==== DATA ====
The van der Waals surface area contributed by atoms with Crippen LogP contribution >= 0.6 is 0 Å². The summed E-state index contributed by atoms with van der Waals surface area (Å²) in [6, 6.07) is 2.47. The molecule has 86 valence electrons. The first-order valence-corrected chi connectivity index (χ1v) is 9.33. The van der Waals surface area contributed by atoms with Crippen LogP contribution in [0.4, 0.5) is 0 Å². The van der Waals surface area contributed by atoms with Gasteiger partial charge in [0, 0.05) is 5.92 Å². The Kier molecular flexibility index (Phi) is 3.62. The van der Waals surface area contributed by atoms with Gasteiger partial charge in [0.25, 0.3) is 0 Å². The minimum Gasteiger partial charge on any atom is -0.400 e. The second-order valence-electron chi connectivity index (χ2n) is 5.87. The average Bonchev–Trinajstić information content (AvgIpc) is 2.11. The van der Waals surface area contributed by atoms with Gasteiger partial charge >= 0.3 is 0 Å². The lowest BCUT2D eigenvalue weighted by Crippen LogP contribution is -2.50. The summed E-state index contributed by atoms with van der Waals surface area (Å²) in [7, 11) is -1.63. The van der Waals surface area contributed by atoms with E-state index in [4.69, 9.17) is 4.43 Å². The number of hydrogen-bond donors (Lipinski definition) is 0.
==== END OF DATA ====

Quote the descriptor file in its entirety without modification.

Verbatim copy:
The van der Waals surface area contributed by atoms with Crippen LogP contribution >= 0.6 is 0 Å². The summed E-state index contributed by atoms with van der Waals surface area (Å²) in [6, 6.07) is 2.47. The molecule has 86 valence electrons. The first-order valence-corrected chi connectivity index (χ1v) is 9.33. The van der Waals surface area contributed by atoms with Crippen LogP contribution in [0.4, 0.5) is 0 Å². The van der Waals surface area contributed by atoms with Gasteiger partial charge in [0, 0.05) is 5.92 Å². The Kier molecular flexibility index (Phi) is 3.62. The van der Waals surface area contributed by atoms with Gasteiger partial charge in [0.25, 0.3) is 0 Å². The minimum Gasteiger partial charge on any atom is -0.400 e. The second-order valence-electron chi connectivity index (χ2n) is 5.87. The average Bonchev–Trinajstić information content (AvgIpc) is 2.11. The van der Waals surface area contributed by atoms with Gasteiger partial charge >= 0.3 is 0 Å². The lowest BCUT2D eigenvalue weighted by Crippen LogP contribution is -2.50. The summed E-state index contributed by atoms with van der Waals surface area (Å²) in [7, 11) is -1.63. The van der Waals surface area contributed by atoms with E-state index in [4.69, 9.17) is 4.43 Å². The number of hydrogen-bond donors (Lipinski definition) is 0.